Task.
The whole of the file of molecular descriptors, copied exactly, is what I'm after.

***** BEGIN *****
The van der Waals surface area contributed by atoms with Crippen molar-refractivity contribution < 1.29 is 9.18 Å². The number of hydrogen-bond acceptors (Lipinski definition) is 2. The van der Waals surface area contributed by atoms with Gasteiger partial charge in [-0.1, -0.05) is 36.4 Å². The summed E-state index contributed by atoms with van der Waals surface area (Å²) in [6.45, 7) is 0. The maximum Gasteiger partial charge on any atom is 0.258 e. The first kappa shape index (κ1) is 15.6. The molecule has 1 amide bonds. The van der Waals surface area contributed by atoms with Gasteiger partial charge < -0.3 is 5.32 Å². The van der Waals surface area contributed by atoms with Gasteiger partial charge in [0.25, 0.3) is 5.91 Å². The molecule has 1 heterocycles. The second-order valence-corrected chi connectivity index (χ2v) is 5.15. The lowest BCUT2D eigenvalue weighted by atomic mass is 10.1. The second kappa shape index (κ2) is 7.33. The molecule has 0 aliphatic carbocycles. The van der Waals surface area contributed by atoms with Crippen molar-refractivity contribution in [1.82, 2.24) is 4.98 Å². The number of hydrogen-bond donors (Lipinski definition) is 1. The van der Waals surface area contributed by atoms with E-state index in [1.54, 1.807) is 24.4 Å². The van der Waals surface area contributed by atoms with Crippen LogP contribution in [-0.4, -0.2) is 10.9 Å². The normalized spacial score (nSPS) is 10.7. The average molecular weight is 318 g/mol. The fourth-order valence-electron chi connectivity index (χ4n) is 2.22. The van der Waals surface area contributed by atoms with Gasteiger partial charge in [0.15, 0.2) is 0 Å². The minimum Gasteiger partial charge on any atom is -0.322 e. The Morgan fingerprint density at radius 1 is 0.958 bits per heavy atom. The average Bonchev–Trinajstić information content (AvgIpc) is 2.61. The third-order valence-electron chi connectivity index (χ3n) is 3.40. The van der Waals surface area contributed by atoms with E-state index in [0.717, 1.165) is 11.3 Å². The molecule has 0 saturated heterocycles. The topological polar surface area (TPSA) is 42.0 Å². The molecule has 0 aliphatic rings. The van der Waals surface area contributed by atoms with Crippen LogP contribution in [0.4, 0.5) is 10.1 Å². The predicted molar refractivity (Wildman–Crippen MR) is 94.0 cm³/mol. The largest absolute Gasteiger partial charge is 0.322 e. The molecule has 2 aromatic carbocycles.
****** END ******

The van der Waals surface area contributed by atoms with Crippen molar-refractivity contribution < 1.29 is 9.18 Å². The number of hydrogen-bond acceptors (Lipinski definition) is 2. The van der Waals surface area contributed by atoms with Gasteiger partial charge in [-0.1, -0.05) is 36.4 Å². The summed E-state index contributed by atoms with van der Waals surface area (Å²) in [6.45, 7) is 0. The maximum Gasteiger partial charge on any atom is 0.258 e. The first kappa shape index (κ1) is 15.6. The molecule has 1 amide bonds. The van der Waals surface area contributed by atoms with Gasteiger partial charge < -0.3 is 5.32 Å². The van der Waals surface area contributed by atoms with Gasteiger partial charge in [0.25, 0.3) is 5.91 Å². The molecule has 1 heterocycles. The second-order valence-corrected chi connectivity index (χ2v) is 5.15. The lowest BCUT2D eigenvalue weighted by atomic mass is 10.1. The second kappa shape index (κ2) is 7.33. The molecule has 0 aliphatic carbocycles. The van der Waals surface area contributed by atoms with Crippen molar-refractivity contribution in [1.82, 2.24) is 4.98 Å². The number of hydrogen-bond donors (Lipinski definition) is 1. The van der Waals surface area contributed by atoms with E-state index in [1.54, 1.807) is 24.4 Å². The van der Waals surface area contributed by atoms with Crippen LogP contribution in [-0.4, -0.2) is 10.9 Å². The normalized spacial score (nSPS) is 10.7. The average molecular weight is 318 g/mol. The fourth-order valence-electron chi connectivity index (χ4n) is 2.22. The van der Waals surface area contributed by atoms with Gasteiger partial charge in [0.15, 0.2) is 0 Å². The minimum Gasteiger partial charge on any atom is -0.322 e. The Morgan fingerprint density at radius 1 is 0.958 bits per heavy atom. The average Bonchev–Trinajstić information content (AvgIpc) is 2.61. The third-order valence-electron chi connectivity index (χ3n) is 3.40. The van der Waals surface area contributed by atoms with E-state index in [0.717, 1.165) is 11.3 Å². The molecule has 0 saturated heterocycles. The topological polar surface area (TPSA) is 42.0 Å². The molecule has 0 aliphatic rings. The van der Waals surface area contributed by atoms with Crippen LogP contribution in [0.4, 0.5) is 10.1 Å². The predicted molar refractivity (Wildman–Crippen MR) is 94.0 cm³/mol. The largest absolute Gasteiger partial charge is 0.322 e. The molecule has 2 aromatic carbocycles.